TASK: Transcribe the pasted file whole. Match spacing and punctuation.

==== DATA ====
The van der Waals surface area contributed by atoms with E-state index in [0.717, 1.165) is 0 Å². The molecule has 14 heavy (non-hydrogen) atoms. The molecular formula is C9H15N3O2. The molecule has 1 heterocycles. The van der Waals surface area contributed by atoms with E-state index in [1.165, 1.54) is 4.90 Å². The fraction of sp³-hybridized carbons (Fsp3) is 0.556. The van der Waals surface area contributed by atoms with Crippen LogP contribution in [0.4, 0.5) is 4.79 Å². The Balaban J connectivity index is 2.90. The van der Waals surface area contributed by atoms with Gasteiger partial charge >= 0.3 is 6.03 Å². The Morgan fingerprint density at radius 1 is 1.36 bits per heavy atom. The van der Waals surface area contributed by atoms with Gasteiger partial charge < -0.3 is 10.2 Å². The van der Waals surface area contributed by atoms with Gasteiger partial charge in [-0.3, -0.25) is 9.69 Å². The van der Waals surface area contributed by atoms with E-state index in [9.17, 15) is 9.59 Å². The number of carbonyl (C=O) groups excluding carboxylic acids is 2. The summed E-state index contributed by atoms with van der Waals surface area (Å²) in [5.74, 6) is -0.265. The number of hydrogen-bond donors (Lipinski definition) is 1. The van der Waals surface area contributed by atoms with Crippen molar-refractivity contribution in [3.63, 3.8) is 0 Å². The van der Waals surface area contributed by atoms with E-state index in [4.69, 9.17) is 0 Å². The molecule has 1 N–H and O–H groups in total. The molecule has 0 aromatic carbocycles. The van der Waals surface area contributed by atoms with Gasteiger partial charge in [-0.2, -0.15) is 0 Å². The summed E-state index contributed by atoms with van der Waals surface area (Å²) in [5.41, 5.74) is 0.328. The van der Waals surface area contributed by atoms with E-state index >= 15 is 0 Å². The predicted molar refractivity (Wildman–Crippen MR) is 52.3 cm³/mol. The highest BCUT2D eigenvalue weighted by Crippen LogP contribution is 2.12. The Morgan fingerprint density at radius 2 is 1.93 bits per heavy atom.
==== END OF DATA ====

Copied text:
The van der Waals surface area contributed by atoms with E-state index in [0.717, 1.165) is 0 Å². The molecule has 14 heavy (non-hydrogen) atoms. The molecular formula is C9H15N3O2. The molecule has 1 heterocycles. The van der Waals surface area contributed by atoms with E-state index in [1.165, 1.54) is 4.90 Å². The fraction of sp³-hybridized carbons (Fsp3) is 0.556. The van der Waals surface area contributed by atoms with Crippen LogP contribution in [0.4, 0.5) is 4.79 Å². The Balaban J connectivity index is 2.90. The van der Waals surface area contributed by atoms with Gasteiger partial charge >= 0.3 is 6.03 Å². The Morgan fingerprint density at radius 1 is 1.36 bits per heavy atom. The van der Waals surface area contributed by atoms with Gasteiger partial charge < -0.3 is 10.2 Å². The van der Waals surface area contributed by atoms with Gasteiger partial charge in [-0.3, -0.25) is 9.69 Å². The van der Waals surface area contributed by atoms with E-state index in [9.17, 15) is 9.59 Å². The number of carbonyl (C=O) groups excluding carboxylic acids is 2. The summed E-state index contributed by atoms with van der Waals surface area (Å²) in [5.74, 6) is -0.265. The number of hydrogen-bond donors (Lipinski definition) is 1. The van der Waals surface area contributed by atoms with Crippen molar-refractivity contribution in [3.63, 3.8) is 0 Å². The van der Waals surface area contributed by atoms with E-state index in [4.69, 9.17) is 0 Å². The molecule has 1 N–H and O–H groups in total. The molecule has 0 aromatic carbocycles. The van der Waals surface area contributed by atoms with Gasteiger partial charge in [-0.2, -0.15) is 0 Å². The summed E-state index contributed by atoms with van der Waals surface area (Å²) in [5.41, 5.74) is 0.328. The van der Waals surface area contributed by atoms with E-state index >= 15 is 0 Å². The predicted molar refractivity (Wildman–Crippen MR) is 52.3 cm³/mol. The highest BCUT2D eigenvalue weighted by Crippen LogP contribution is 2.12. The Morgan fingerprint density at radius 2 is 1.93 bits per heavy atom.